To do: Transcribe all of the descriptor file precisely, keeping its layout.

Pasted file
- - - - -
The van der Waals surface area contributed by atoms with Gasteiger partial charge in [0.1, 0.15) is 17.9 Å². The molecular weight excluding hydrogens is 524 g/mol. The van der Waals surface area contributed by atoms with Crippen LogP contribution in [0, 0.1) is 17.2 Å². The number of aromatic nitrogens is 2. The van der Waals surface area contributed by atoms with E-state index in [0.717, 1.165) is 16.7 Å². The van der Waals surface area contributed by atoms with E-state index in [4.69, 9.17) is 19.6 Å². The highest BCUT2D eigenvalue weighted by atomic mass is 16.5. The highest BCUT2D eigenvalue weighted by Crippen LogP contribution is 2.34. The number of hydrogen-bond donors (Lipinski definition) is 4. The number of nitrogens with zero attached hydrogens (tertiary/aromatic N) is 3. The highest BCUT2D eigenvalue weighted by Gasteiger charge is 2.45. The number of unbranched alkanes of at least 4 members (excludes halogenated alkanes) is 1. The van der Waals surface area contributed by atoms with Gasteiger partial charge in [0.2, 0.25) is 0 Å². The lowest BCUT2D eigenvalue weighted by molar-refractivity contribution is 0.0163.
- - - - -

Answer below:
The van der Waals surface area contributed by atoms with Gasteiger partial charge in [0.1, 0.15) is 17.9 Å². The molecular weight excluding hydrogens is 524 g/mol. The van der Waals surface area contributed by atoms with Crippen LogP contribution in [0, 0.1) is 17.2 Å². The number of aromatic nitrogens is 2. The van der Waals surface area contributed by atoms with E-state index in [0.717, 1.165) is 16.7 Å². The van der Waals surface area contributed by atoms with E-state index in [4.69, 9.17) is 19.6 Å². The highest BCUT2D eigenvalue weighted by atomic mass is 16.5. The highest BCUT2D eigenvalue weighted by Crippen LogP contribution is 2.34. The number of hydrogen-bond donors (Lipinski definition) is 4. The number of nitrogens with zero attached hydrogens (tertiary/aromatic N) is 3. The highest BCUT2D eigenvalue weighted by Gasteiger charge is 2.45. The number of unbranched alkanes of at least 4 members (excludes halogenated alkanes) is 1. The van der Waals surface area contributed by atoms with Gasteiger partial charge in [0.2, 0.25) is 0 Å². The lowest BCUT2D eigenvalue weighted by molar-refractivity contribution is 0.0163.